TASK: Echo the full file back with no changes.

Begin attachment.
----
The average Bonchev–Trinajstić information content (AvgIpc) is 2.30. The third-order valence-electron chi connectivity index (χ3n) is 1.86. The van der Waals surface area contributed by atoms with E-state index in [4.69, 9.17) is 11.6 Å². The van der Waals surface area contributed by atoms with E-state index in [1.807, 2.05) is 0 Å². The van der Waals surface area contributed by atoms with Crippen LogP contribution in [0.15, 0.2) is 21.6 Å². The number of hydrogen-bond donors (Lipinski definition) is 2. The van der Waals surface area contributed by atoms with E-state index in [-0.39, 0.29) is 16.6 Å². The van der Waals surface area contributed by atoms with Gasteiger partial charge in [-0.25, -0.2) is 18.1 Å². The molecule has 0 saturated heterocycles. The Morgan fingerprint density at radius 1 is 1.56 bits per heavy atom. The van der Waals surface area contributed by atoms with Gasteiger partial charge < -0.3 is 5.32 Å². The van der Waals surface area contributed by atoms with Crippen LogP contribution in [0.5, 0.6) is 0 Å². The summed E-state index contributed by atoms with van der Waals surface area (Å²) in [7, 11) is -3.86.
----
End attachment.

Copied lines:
The average Bonchev–Trinajstić information content (AvgIpc) is 2.30. The third-order valence-electron chi connectivity index (χ3n) is 1.86. The van der Waals surface area contributed by atoms with E-state index in [4.69, 9.17) is 11.6 Å². The van der Waals surface area contributed by atoms with E-state index in [1.807, 2.05) is 0 Å². The van der Waals surface area contributed by atoms with Crippen LogP contribution in [0.15, 0.2) is 21.6 Å². The number of hydrogen-bond donors (Lipinski definition) is 2. The van der Waals surface area contributed by atoms with E-state index in [-0.39, 0.29) is 16.6 Å². The van der Waals surface area contributed by atoms with Gasteiger partial charge in [-0.25, -0.2) is 18.1 Å². The molecule has 0 saturated heterocycles. The Morgan fingerprint density at radius 1 is 1.56 bits per heavy atom. The van der Waals surface area contributed by atoms with Gasteiger partial charge < -0.3 is 5.32 Å². The van der Waals surface area contributed by atoms with Crippen LogP contribution in [0.5, 0.6) is 0 Å². The summed E-state index contributed by atoms with van der Waals surface area (Å²) in [7, 11) is -3.86.